Kirti Tsenshab Rinpoche was also the teacher of Ivan Ivanin, a successful lawyer. He also goes to Aryadeva. “I practice the Lamrim [Graduated Path] and Guru Yoga [merging one’s wisdom mind with that of the teacher],” he says. “I constantly contemplate impermanence, as my teacher advises. This helps me a lot.” Authenticity is a perennial concern for Russian Buddhists, and the physical locations of Buddhist masters seem to matter. There has been relatively little coverage—and little presence—of non-resident Vajrayana teachers in the circles of Saint Petersburg, let alone amongst the majority-Buddhist Kalmyk, Tuvan, and Buryat minorities.
One possible reason is that it simply isn’t easy to encounter teachers here. “I consider the Dalai Lama to be my teacher,” says Vasily Repin. “All other teachers are equally important to me. I don’t have my own teacher in Russia. But I consider Andrey and Margarita as my oldest spiritual friends. I think it is very difficult to meet a real teacher in Russia.”
Ven. Tenzin Tsokyi agrees. “In Russia, it is possible to meet your teacher, but only to meet. Nowadays there are many Tibetan teachers who come to give initiations and teach Dharma, for example in Moscow or Saint Petersburg, but then they go away and you can never see them again. It is important to be very attentive and not to hurry to accept every Tibetan lama as a teacher,” she warns.
“It is useful to study, for example, in the Lamrim, what qualities a teacher needs to have. One can use the text 50 Verses of Guru Devotion, where it reveals in detail all the qualities of a teacher,” she continues. “Otherwise, one can make a serious mistake. You don’t want to choose a teacher on the basis of sympathy, or on the basis of friendship with someone else, or because you like his teaching and how he gives the teachings.”
The general trend of practice with these members of Aryadeva seems to be a pragmatic fusion of trust in oneself and trust in the teacher. In an environment of copious Russian translations of Buddhist texts but limited Buddhist teachers, a degree of self-reliance is vital. But devotion doesn’t take a back seat—sincerity runs strong among Russian converts. “Before, I studied different traditions and schools. It was very difficult for me to practice different practices. That is why I fully concentrated on a practice of Kalachakra, which I received from Kirti Tsenshab Rinpoche. For me, it is more than enough,” says Ivan.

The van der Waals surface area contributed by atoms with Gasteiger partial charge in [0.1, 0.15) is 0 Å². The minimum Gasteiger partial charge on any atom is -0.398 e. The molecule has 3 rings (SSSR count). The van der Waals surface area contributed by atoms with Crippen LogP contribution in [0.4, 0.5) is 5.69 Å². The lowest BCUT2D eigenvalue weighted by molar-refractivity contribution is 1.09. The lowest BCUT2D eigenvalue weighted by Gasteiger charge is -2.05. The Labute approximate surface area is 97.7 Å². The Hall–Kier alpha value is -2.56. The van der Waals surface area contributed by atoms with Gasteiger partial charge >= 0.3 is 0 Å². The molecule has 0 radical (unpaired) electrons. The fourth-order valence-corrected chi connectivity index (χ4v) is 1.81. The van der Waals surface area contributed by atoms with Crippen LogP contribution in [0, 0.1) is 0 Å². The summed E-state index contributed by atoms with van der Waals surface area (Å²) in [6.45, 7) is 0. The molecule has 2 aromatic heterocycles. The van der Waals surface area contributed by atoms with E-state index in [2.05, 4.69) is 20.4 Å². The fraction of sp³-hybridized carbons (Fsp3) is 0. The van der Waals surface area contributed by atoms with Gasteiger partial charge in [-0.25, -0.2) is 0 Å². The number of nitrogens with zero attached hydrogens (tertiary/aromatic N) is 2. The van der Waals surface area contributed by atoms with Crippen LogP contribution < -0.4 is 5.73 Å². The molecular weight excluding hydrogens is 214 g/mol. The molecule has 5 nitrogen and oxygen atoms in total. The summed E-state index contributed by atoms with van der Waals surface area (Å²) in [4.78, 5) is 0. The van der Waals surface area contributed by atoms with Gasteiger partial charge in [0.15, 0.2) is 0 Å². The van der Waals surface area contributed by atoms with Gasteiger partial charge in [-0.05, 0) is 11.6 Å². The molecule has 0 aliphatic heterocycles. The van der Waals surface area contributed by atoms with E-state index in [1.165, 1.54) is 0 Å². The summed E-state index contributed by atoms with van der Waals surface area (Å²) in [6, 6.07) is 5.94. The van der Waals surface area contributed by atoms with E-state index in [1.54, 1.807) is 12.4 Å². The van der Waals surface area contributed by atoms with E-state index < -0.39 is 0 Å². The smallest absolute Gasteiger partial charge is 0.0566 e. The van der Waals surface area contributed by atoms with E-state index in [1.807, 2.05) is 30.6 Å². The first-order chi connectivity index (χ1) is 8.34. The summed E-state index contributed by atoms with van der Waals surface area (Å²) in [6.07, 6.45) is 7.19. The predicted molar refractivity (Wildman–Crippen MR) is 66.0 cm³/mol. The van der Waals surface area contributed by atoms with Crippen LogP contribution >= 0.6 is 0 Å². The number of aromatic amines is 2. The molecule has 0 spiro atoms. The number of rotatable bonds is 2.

But even with a teacher’s support, each individual can’t guarantee a perfect reaction from his or her family. Ivan is the lucky one: his wife and daughter accompanied him to the Kalachakra initiation given by the Dalai Lama in Bodhgaya, in 2012. Vasily’s household is not Buddhist and his spouse and child do not accept the religion, although his parents respect his choice. Vladimir indicated that it was much worse in the past, when he was, in his own words, “a walking ball of nerves,” though now his spouse and child seem fine with his behavior even if he still needs to bear the “blows of their words and actions.”
Ven. Tenzin Tsokyi feels downright uneasy: “My family is my sangha, they think well about me. But I am afraid to come back to Russia; it’s impossible to shave my head there. I think many people won’t like it.”
The people I talked with have inherited Buddhist traditions with a much longer presence in Russia than in the West. Yet after the Second World War, the widespread acceptance of Buddhism beyond the traditional Buryat, Tuvan, and Kalmyk minorities took much longer than the countercultural embrace of Buddhism in the United States. However, I believe that the Eurasian orientation of Russian history and its flourishing engagement with diverse cultures (often within its own multi-ethnic borders) are beneficial to the growth of Buddhism. As long as sincerity remains the watchword of Russian seekers, I believe legitimate Dharma will continue to consolidate itself in Saint Petersburg, while hopefully spreading to smaller cities amongst the Russian steppes.